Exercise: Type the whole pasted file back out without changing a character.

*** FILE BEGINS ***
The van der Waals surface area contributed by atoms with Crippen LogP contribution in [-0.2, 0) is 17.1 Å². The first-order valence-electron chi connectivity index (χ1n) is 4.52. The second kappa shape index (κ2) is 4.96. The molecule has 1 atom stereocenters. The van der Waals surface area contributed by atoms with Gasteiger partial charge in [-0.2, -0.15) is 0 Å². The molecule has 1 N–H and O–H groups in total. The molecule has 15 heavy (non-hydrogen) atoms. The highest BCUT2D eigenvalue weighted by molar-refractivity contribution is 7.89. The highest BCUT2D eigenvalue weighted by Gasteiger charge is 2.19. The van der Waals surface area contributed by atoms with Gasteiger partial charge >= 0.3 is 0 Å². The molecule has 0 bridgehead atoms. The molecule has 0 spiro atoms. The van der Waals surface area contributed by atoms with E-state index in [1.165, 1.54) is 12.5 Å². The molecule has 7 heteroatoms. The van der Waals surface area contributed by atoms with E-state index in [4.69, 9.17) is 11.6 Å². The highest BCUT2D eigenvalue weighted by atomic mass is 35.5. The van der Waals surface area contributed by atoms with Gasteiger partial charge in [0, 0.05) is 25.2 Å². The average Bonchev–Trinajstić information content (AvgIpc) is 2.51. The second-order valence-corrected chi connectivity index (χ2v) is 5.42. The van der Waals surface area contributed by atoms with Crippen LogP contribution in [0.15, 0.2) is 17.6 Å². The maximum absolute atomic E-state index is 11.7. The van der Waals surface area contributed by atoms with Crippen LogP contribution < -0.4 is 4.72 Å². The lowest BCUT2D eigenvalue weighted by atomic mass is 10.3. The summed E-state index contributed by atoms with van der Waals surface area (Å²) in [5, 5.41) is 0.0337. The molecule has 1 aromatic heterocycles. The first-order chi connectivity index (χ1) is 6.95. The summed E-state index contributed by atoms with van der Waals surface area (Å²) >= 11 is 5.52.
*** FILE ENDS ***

The van der Waals surface area contributed by atoms with Crippen LogP contribution in [-0.2, 0) is 17.1 Å². The first-order valence-electron chi connectivity index (χ1n) is 4.52. The second kappa shape index (κ2) is 4.96. The molecule has 1 atom stereocenters. The van der Waals surface area contributed by atoms with Gasteiger partial charge in [-0.2, -0.15) is 0 Å². The molecule has 1 N–H and O–H groups in total. The molecule has 15 heavy (non-hydrogen) atoms. The highest BCUT2D eigenvalue weighted by molar-refractivity contribution is 7.89. The highest BCUT2D eigenvalue weighted by Gasteiger charge is 2.19. The van der Waals surface area contributed by atoms with Gasteiger partial charge >= 0.3 is 0 Å². The molecule has 0 bridgehead atoms. The molecule has 0 spiro atoms. The van der Waals surface area contributed by atoms with E-state index in [1.165, 1.54) is 12.5 Å². The molecule has 7 heteroatoms. The van der Waals surface area contributed by atoms with E-state index in [4.69, 9.17) is 11.6 Å². The highest BCUT2D eigenvalue weighted by atomic mass is 35.5. The van der Waals surface area contributed by atoms with Gasteiger partial charge in [0, 0.05) is 25.2 Å². The average Bonchev–Trinajstić information content (AvgIpc) is 2.51. The second-order valence-corrected chi connectivity index (χ2v) is 5.42. The van der Waals surface area contributed by atoms with Crippen LogP contribution in [0.15, 0.2) is 17.6 Å². The maximum absolute atomic E-state index is 11.7. The van der Waals surface area contributed by atoms with Crippen LogP contribution < -0.4 is 4.72 Å². The lowest BCUT2D eigenvalue weighted by atomic mass is 10.3. The summed E-state index contributed by atoms with van der Waals surface area (Å²) in [5, 5.41) is 0.0337. The molecule has 1 aromatic heterocycles. The first-order chi connectivity index (χ1) is 6.95. The summed E-state index contributed by atoms with van der Waals surface area (Å²) >= 11 is 5.52.